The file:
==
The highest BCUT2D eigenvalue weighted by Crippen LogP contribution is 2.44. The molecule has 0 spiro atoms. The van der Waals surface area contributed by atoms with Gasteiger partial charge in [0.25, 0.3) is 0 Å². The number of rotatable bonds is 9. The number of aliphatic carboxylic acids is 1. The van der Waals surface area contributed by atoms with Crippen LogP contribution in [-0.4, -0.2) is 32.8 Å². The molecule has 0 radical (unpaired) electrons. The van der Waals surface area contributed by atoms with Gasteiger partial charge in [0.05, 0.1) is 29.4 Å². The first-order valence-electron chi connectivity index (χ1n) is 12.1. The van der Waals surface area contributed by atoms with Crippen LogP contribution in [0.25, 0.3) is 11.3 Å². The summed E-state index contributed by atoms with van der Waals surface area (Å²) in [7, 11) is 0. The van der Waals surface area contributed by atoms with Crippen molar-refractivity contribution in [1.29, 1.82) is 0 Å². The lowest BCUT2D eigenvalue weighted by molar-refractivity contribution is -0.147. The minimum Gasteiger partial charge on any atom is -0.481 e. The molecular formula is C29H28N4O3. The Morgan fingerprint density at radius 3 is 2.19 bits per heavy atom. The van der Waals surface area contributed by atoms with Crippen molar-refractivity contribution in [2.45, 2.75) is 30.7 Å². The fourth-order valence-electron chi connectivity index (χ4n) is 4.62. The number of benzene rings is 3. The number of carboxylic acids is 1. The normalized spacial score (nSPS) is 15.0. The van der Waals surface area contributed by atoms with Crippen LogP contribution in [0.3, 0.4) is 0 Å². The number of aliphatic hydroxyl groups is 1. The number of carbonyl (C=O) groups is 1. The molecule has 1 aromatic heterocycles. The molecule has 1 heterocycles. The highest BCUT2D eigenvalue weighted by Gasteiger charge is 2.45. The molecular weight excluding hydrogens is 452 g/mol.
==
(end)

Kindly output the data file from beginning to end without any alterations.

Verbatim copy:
The highest BCUT2D eigenvalue weighted by Crippen LogP contribution is 2.44. The molecule has 0 spiro atoms. The van der Waals surface area contributed by atoms with Gasteiger partial charge in [0.25, 0.3) is 0 Å². The number of rotatable bonds is 9. The number of aliphatic carboxylic acids is 1. The van der Waals surface area contributed by atoms with Crippen LogP contribution in [-0.4, -0.2) is 32.8 Å². The molecule has 0 radical (unpaired) electrons. The van der Waals surface area contributed by atoms with Gasteiger partial charge in [0.05, 0.1) is 29.4 Å². The first-order valence-electron chi connectivity index (χ1n) is 12.1. The van der Waals surface area contributed by atoms with Crippen LogP contribution in [0.25, 0.3) is 11.3 Å². The summed E-state index contributed by atoms with van der Waals surface area (Å²) in [7, 11) is 0. The van der Waals surface area contributed by atoms with Crippen molar-refractivity contribution in [1.29, 1.82) is 0 Å². The lowest BCUT2D eigenvalue weighted by molar-refractivity contribution is -0.147. The minimum Gasteiger partial charge on any atom is -0.481 e. The molecular formula is C29H28N4O3. The Morgan fingerprint density at radius 3 is 2.19 bits per heavy atom. The van der Waals surface area contributed by atoms with Crippen molar-refractivity contribution in [2.45, 2.75) is 30.7 Å². The fourth-order valence-electron chi connectivity index (χ4n) is 4.62. The number of benzene rings is 3. The number of carboxylic acids is 1. The normalized spacial score (nSPS) is 15.0. The van der Waals surface area contributed by atoms with Crippen LogP contribution in [0.3, 0.4) is 0 Å². The number of aliphatic hydroxyl groups is 1. The number of carbonyl (C=O) groups is 1. The molecule has 1 aromatic heterocycles. The molecule has 1 heterocycles. The highest BCUT2D eigenvalue weighted by Gasteiger charge is 2.45. The molecular weight excluding hydrogens is 452 g/mol.